On April 6, 2002, about 1300 Pacific standard time, a Wilson Avid Magnum, N229JW, made a hard landing in a pasture about 30 miles west of Woodland, California. The experimental, amateur-built airplane was substantially damaged, and the private pilot was not injured. The airplane was operated by the pilot/builder on a personal flight under the provisions of 14 CFR Part 91. Visual meteorological conditions prevailed, and no flight plan had been filed. The flight originated from Willows, California, about 1200. Use your browsers 'back' function to return to synopsisReturn to Query Page
The pilot reported to the National Transportation Safety Board investigator that he landed in a southwesterly direction on his 1,300-foot-long grass-covered airstrip. The airplane bounced upon touchdown, and he increased engine power. The pilot further reported that he lost directional control of the airplane when a main landing gear collapsed and a wing broke. No mechanical malfunctions were experienced prior to the mishap. The pilot indicated that at the time the prevailing wind was from the north, at 5 knots, with gusts to 15 knots. He stated that he may have been "behind the airplane" during the landing flare.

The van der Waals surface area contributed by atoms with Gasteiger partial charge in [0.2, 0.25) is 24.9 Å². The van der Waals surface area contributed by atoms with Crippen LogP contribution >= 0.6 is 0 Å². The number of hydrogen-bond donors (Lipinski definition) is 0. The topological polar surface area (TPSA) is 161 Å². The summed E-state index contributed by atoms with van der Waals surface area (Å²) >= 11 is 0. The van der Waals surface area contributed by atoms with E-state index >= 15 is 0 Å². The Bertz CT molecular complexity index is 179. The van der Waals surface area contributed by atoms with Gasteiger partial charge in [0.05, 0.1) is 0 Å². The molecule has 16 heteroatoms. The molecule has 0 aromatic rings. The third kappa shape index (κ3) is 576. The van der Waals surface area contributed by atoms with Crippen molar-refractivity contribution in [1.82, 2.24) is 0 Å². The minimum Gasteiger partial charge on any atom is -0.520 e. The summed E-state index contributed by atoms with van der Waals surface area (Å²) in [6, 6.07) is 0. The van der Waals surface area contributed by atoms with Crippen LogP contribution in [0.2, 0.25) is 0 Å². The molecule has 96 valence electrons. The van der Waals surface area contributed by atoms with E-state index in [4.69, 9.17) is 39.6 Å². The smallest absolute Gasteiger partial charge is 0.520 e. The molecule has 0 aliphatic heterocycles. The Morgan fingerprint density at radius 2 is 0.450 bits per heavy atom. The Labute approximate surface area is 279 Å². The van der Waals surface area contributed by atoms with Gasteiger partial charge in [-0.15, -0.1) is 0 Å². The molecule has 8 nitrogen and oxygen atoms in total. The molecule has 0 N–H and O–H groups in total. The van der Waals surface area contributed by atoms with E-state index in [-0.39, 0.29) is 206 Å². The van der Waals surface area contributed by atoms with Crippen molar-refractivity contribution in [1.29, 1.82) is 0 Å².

In the pilot's completed "Aircraft Accident Report," he indicated that after the landing flare occurred a wind gust from the north lifted the airplane's right wing. This caused a hard touchdown on the left landing gear, which subsequently collapsed.